Labour would seek a new security pact with the EU if elected and establish a “threats cell” to tackle interference from powers such as Russia and China, David Lammy will say on Tuesday.
The shadow foreign secretary will pledge a “reset” of relations with Brussels by boosting trade, repairing science and research ties and fixing the Northern Ireland protocol.
A Labour government would also push for climate action to become another pillar of the United Nations alongside peace and security, human rights, rule of law, and development.
Labour is currently polling about 20 points ahead of Rishi Sunak’s Conservatives, making the party the favourite to win the next general election which must take place by January 2025.
Mr Lammy is due to present the party’s foreign policy, Britain Reconnected, for Security and Prosperity at Home, in a major speech today at Chatham House in London.
He will argue that dogmatic and reckless international relations under the Tories have left Britain in an economic crisis, estranged from its allies, and with a “tarnished” reputation.
“Poor leadership, bad choices and institutional dysfunction and a failure to clearly define the goals of the Foreign, Commonwealth and Development Office (FCDO) around modern challenges leave the UK ill-equipped to face the future,” he will say.
It comes as the “blurring of the distinction between foreign and domestic challenges means that foreign policy has never been more important for working people’s lives”.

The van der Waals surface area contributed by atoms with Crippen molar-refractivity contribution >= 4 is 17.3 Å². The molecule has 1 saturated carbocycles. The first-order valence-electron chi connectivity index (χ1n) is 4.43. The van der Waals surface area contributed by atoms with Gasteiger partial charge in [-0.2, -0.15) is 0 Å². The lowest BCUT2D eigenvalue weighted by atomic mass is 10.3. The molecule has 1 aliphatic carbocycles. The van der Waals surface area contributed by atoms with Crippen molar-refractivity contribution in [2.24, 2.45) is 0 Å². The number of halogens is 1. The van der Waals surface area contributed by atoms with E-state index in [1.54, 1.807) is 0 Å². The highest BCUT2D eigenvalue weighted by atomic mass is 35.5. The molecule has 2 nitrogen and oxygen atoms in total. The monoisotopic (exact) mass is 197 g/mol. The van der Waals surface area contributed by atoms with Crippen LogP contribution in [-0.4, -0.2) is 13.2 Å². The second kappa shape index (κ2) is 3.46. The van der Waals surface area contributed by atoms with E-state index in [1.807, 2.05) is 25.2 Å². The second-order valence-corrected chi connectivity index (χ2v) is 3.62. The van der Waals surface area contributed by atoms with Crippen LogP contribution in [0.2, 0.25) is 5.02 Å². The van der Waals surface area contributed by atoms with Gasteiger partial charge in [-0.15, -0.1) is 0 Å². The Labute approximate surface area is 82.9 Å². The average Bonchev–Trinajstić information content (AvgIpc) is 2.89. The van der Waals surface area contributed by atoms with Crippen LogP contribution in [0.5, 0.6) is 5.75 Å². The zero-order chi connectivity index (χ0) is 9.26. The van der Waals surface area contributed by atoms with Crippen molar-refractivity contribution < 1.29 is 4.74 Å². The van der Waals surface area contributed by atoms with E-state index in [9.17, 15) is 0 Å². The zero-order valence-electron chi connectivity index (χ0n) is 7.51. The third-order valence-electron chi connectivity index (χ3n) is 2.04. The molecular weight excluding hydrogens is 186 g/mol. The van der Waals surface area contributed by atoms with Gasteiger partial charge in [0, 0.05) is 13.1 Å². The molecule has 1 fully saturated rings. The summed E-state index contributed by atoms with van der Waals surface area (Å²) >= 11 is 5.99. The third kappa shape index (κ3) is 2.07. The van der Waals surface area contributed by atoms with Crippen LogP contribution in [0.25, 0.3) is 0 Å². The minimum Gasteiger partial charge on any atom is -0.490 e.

Mr Lammy will repeat Sir Keir Starmer’s mantra that Britain must stay outside the EU single market and customs union, but promises a “reset” based on repairing relations, reaching a new security agreement and extending trade and cultural links with the EU.
“This will be achieved by fixing the Northern Ireland protocol, reducing friction on food, agricultural, medical and veterinary goods, strengthening recognition of professional standards and qualifications, unblocking participation in the Horizon scheme and improving links between our students and universities.”
A Labour government will “seek a new UK-EU security pact, to complement Labour’s unshakeable commitment to Nato and seek new cooperation across foreign policy through regular EU-UK summits and structured dialogue to tackle Europe’s shared threats in areas such as cyber, energy security and organised crime,” Mr Lammy will say.
He will also promise a new “mission statement” for the FCDO, encompassing “future challenges, from space and cyber-governance to artificial intelligence, automation and biotech.”
The merger of the Foreign and Commonwealth Office and Department for International Development will be reviewed, with international development based on partnership with other countries, not just aid. Agencies of “soft power” such as the BBC World Service and British Council, deemed to be under threat for budgetary reasons, will be ring-fenced.
A joint FCDO and Home Office “threats cell” will also be set up to investigate activities of powers like Russia and China and combat attempts to infiltrate government institutions and private industry, Mr Lammy will say.
Britain should also push for an “open-ended campaign to reform the UN Security Council in the wake of Russia’s invasion of Ukraine”, and an end to the current system in which Russia and China can veto efforts to investigate human rights abuses such as the suppression of Uyghurs in Xinjiang.
A Labour government will also work with allies to “create a new international law of ecocide to criminalise the wanton and widespread destruction of the environment” and create a Clean Power Alliance – an “inverse Opec” of developed and developing nations committed to 100 per cent clean power by 2030.